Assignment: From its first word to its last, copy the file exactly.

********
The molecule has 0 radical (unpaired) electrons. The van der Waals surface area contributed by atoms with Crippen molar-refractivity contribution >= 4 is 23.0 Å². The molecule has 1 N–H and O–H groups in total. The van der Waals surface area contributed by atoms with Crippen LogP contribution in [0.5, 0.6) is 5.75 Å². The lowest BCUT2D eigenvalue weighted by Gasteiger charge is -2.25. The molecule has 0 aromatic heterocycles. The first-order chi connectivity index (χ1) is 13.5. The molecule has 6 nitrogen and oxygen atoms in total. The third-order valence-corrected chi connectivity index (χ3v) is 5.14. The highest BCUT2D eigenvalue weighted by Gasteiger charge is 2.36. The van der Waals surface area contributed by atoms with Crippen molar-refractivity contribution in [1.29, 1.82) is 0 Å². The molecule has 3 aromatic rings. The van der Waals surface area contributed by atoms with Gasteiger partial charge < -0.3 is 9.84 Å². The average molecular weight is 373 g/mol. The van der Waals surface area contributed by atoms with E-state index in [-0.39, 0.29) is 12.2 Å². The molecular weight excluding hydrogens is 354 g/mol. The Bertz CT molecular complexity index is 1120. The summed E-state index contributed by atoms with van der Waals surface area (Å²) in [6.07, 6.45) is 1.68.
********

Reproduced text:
The molecule has 0 radical (unpaired) electrons. The van der Waals surface area contributed by atoms with Crippen molar-refractivity contribution >= 4 is 23.0 Å². The molecule has 1 N–H and O–H groups in total. The van der Waals surface area contributed by atoms with Crippen LogP contribution in [0.5, 0.6) is 5.75 Å². The lowest BCUT2D eigenvalue weighted by Gasteiger charge is -2.25. The molecule has 0 aromatic heterocycles. The first-order chi connectivity index (χ1) is 13.5. The molecule has 6 nitrogen and oxygen atoms in total. The third-order valence-corrected chi connectivity index (χ3v) is 5.14. The highest BCUT2D eigenvalue weighted by Gasteiger charge is 2.36. The van der Waals surface area contributed by atoms with Crippen molar-refractivity contribution in [1.29, 1.82) is 0 Å². The molecule has 3 aromatic rings. The van der Waals surface area contributed by atoms with Gasteiger partial charge < -0.3 is 9.84 Å². The average molecular weight is 373 g/mol. The van der Waals surface area contributed by atoms with E-state index in [-0.39, 0.29) is 12.2 Å². The molecular weight excluding hydrogens is 354 g/mol. The Bertz CT molecular complexity index is 1120. The summed E-state index contributed by atoms with van der Waals surface area (Å²) in [6.07, 6.45) is 1.68.